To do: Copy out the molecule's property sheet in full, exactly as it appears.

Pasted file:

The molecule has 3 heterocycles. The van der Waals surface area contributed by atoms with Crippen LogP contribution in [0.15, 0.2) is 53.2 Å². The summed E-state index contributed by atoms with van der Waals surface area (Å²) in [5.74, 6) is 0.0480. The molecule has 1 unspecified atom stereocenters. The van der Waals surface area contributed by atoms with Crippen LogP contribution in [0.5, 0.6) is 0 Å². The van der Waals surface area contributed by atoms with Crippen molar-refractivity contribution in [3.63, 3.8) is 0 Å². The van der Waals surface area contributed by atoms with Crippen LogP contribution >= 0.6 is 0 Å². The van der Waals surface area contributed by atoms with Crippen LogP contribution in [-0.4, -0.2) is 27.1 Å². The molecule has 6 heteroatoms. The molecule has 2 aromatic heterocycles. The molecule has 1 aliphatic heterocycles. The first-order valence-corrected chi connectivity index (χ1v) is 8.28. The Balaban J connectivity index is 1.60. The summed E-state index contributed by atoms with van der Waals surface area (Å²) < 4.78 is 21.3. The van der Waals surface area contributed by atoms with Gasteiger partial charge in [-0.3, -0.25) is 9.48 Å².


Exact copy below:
The molecule has 3 heterocycles. The van der Waals surface area contributed by atoms with Crippen LogP contribution in [0.15, 0.2) is 53.2 Å². The summed E-state index contributed by atoms with van der Waals surface area (Å²) in [5.74, 6) is 0.0480. The molecule has 1 unspecified atom stereocenters. The van der Waals surface area contributed by atoms with Crippen LogP contribution in [0.5, 0.6) is 0 Å². The van der Waals surface area contributed by atoms with Crippen molar-refractivity contribution in [3.63, 3.8) is 0 Å². The van der Waals surface area contributed by atoms with Crippen LogP contribution >= 0.6 is 0 Å². The van der Waals surface area contributed by atoms with Crippen LogP contribution in [-0.4, -0.2) is 27.1 Å². The molecule has 6 heteroatoms. The molecule has 2 aromatic heterocycles. The molecule has 1 aliphatic heterocycles. The first-order valence-corrected chi connectivity index (χ1v) is 8.28. The Balaban J connectivity index is 1.60. The summed E-state index contributed by atoms with van der Waals surface area (Å²) < 4.78 is 21.3. The van der Waals surface area contributed by atoms with Gasteiger partial charge in [-0.3, -0.25) is 9.48 Å².